All the aforementioned data subject rights do not apply in cases involving:
Chapter IX of the PDPL requires the central government to establish an agency responsible for implementing the PDPL. The agency shall be determined and answerable to the President, while further provisions related to the agency will follow via a presidential regulation.
The agency's responsibilities will include the following per the law:
The Indonesian PDPL follows a tough stance on levying fines on organizations and individuals found to have obtained or collected personal data on Indonesian citizens unlawfully.
Such an act carries a fine of 5 billion Indonesian rupiahs and/or a maximum prison sentence of 5 years. This penalty is also applicable to anyone who uses the unlawfully obtained personal data of others.
Similarly, anyone found disclosing the personal data of Indonesian citizens without their consent or intentionally using such data can be fined 4 billion Indonesian rupiahs and/or a maximum prison sentence of 4 years for each of that offenses. Anyone found falsifying personal data with the intent to benefit themselves or another organization or individual while causing harm to others can be fined 6 billion Indonesian rupiahs and/or a maximum prison sentence of 6 years.
Additionally, the law allows additional penalties to be imposed on those found guilty in the form of confiscation of profits or assets obtained from the criminal acts and payment of compensation.
When an organization is fined, the penalty may be imposed on the management, control holder, order giver, beneficial owner, and/or the corporation as an entity itself. The organization has a period of 1 month to pay the fine with the possibility of a 1-month extension for genuine reasons.
In case the fine is not paid within this period, the assets or income of the offender may be confiscated and auctioned by the prosecutor to settle the unpaid fine.
In the event of personal data protection failure, the PDPL provides for administrative sanctions in the form of a written warning, temporary suspension, deletion of personal data and administrative fines. The administrative fines would be a maximum 2% of annual revenue or annual acceptance of the violation variable. These sanctions will be imposed by the regulatory authority.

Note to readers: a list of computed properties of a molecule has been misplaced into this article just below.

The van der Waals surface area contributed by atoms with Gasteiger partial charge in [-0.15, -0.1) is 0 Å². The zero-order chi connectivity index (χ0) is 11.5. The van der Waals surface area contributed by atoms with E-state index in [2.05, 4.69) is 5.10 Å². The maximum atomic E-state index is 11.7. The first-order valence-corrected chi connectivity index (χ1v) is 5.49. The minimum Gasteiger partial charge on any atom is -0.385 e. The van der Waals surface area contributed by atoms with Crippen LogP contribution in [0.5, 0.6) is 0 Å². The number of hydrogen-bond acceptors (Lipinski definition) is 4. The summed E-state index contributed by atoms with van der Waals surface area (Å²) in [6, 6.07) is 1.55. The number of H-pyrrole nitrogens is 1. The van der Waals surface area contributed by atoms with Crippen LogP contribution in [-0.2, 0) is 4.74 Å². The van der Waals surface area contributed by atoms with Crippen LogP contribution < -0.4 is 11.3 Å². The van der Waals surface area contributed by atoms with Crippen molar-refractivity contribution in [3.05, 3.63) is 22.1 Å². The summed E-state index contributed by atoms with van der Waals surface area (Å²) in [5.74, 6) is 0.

Here are just some basic steps organizations can undertake to operationalize the law into practice:
It's undeniable how much data regulations have begun to impact how organizations typically interact with their users. While for users, it allows for greater control over their data than was previously possible, it leaves organizations with the laborious and complicated task of compliance. Failure to do so can lead to millions in regulatory fines and the loss of customer confidence.
This task is further exacerbated by the fact that different regulations place different obligations on organizations. So, on paper, an organization may have to change its data processing and collection activities on a country-to-country basis.
Naturally, automation is the most effective and efficient way to ensure compliance.
Securiti is a market-leading data governance and compliance enterprise solutions provider with products that range from universal consent management and data classification to DSR automation and assessment automation that can help organizations fulfill their data-related obligations effectively under all major data regulations.
Indonesia has implemented the Protection of Personal Data Law (PDPL), a data protection regulation that applies to all forms of personal data processing related to any person (individual or corporation), including collection, analysis, storage, transfer, or deletion.
Data subject rights in Indonesia, under the Personal Data Protection Law, include rights to obtain information, access, modify, revoke consent, end processing, object to automated decision-making, object or restrict, legal action, and data portability.
Sensitive personal data is defined as personal data that requires special protection and includes data concerning religion or belief, health, physical and mental conditions, sexual life, personal financial data, and other personal data that may be dangerous or detrimental to the privacy of the data subject.
The fine for a data breach in Indonesia may vary depending on the severity of the breach and the provisions of the Personal Data Protection Bill. A fine of 5 billion Indonesian rupiahs and/or a maximum prison sentence of 5 years.